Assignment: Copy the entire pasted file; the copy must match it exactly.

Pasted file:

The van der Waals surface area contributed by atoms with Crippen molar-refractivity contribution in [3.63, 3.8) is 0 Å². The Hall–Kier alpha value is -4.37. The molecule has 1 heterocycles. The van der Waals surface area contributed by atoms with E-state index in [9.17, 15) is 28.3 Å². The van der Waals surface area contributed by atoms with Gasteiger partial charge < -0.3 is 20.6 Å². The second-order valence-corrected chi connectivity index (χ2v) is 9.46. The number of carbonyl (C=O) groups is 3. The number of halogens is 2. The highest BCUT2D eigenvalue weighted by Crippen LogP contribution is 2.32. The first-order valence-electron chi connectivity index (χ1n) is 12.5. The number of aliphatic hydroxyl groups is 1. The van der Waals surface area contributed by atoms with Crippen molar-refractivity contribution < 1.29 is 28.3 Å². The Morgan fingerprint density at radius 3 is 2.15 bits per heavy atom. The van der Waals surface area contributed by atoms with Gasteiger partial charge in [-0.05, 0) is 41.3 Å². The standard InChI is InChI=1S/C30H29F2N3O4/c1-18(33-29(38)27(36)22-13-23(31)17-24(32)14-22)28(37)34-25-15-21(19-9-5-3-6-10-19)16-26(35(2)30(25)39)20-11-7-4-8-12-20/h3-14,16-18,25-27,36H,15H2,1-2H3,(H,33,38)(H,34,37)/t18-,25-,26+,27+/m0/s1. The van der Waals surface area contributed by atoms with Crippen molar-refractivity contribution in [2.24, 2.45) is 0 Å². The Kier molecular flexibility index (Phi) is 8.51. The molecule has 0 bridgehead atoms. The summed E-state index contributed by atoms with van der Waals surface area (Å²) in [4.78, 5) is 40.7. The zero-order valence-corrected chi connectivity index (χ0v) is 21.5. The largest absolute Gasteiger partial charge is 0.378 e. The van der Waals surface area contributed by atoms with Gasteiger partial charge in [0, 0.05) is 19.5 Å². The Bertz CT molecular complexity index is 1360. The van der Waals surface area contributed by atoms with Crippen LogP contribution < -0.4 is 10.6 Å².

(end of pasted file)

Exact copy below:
The van der Waals surface area contributed by atoms with Crippen molar-refractivity contribution in [3.63, 3.8) is 0 Å². The Hall–Kier alpha value is -4.37. The molecule has 1 heterocycles. The van der Waals surface area contributed by atoms with E-state index in [9.17, 15) is 28.3 Å². The van der Waals surface area contributed by atoms with Gasteiger partial charge < -0.3 is 20.6 Å². The second-order valence-corrected chi connectivity index (χ2v) is 9.46. The number of carbonyl (C=O) groups is 3. The number of halogens is 2. The highest BCUT2D eigenvalue weighted by Crippen LogP contribution is 2.32. The first-order valence-electron chi connectivity index (χ1n) is 12.5. The number of aliphatic hydroxyl groups is 1. The van der Waals surface area contributed by atoms with Crippen molar-refractivity contribution < 1.29 is 28.3 Å². The Morgan fingerprint density at radius 3 is 2.15 bits per heavy atom. The van der Waals surface area contributed by atoms with Gasteiger partial charge in [-0.05, 0) is 41.3 Å². The standard InChI is InChI=1S/C30H29F2N3O4/c1-18(33-29(38)27(36)22-13-23(31)17-24(32)14-22)28(37)34-25-15-21(19-9-5-3-6-10-19)16-26(35(2)30(25)39)20-11-7-4-8-12-20/h3-14,16-18,25-27,36H,15H2,1-2H3,(H,33,38)(H,34,37)/t18-,25-,26+,27+/m0/s1. The van der Waals surface area contributed by atoms with Crippen molar-refractivity contribution in [2.24, 2.45) is 0 Å². The Kier molecular flexibility index (Phi) is 8.51. The molecule has 0 bridgehead atoms. The summed E-state index contributed by atoms with van der Waals surface area (Å²) in [4.78, 5) is 40.7. The zero-order valence-corrected chi connectivity index (χ0v) is 21.5. The largest absolute Gasteiger partial charge is 0.378 e. The van der Waals surface area contributed by atoms with Gasteiger partial charge in [0, 0.05) is 19.5 Å². The Bertz CT molecular complexity index is 1360. The van der Waals surface area contributed by atoms with Crippen LogP contribution < -0.4 is 10.6 Å².